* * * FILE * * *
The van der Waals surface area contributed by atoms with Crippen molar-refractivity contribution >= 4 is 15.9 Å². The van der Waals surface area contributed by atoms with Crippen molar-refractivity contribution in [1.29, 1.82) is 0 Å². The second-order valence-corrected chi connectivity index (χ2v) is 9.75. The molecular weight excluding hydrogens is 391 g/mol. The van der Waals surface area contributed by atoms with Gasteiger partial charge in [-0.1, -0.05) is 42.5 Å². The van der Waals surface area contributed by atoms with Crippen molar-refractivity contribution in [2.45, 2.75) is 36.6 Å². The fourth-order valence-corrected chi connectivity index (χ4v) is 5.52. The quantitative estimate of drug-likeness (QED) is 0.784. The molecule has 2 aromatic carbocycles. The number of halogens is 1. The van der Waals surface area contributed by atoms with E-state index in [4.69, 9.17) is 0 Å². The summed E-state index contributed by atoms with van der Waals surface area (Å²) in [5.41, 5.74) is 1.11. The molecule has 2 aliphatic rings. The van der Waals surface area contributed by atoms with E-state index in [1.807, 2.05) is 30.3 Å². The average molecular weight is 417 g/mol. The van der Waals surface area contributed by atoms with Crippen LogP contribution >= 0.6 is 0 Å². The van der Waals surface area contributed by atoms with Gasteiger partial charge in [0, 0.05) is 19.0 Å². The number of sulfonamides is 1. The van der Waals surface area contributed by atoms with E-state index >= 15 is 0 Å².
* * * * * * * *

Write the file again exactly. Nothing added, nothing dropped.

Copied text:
The van der Waals surface area contributed by atoms with Crippen molar-refractivity contribution >= 4 is 15.9 Å². The van der Waals surface area contributed by atoms with Crippen molar-refractivity contribution in [1.29, 1.82) is 0 Å². The second-order valence-corrected chi connectivity index (χ2v) is 9.75. The molecular weight excluding hydrogens is 391 g/mol. The van der Waals surface area contributed by atoms with Gasteiger partial charge in [-0.1, -0.05) is 42.5 Å². The van der Waals surface area contributed by atoms with Crippen molar-refractivity contribution in [2.45, 2.75) is 36.6 Å². The fourth-order valence-corrected chi connectivity index (χ4v) is 5.52. The quantitative estimate of drug-likeness (QED) is 0.784. The molecule has 2 aromatic carbocycles. The number of halogens is 1. The van der Waals surface area contributed by atoms with E-state index in [4.69, 9.17) is 0 Å². The summed E-state index contributed by atoms with van der Waals surface area (Å²) in [5.41, 5.74) is 1.11. The molecule has 2 aliphatic rings. The van der Waals surface area contributed by atoms with E-state index in [1.807, 2.05) is 30.3 Å². The average molecular weight is 417 g/mol. The van der Waals surface area contributed by atoms with Crippen LogP contribution >= 0.6 is 0 Å². The van der Waals surface area contributed by atoms with Gasteiger partial charge in [0, 0.05) is 19.0 Å². The number of sulfonamides is 1. The van der Waals surface area contributed by atoms with E-state index >= 15 is 0 Å².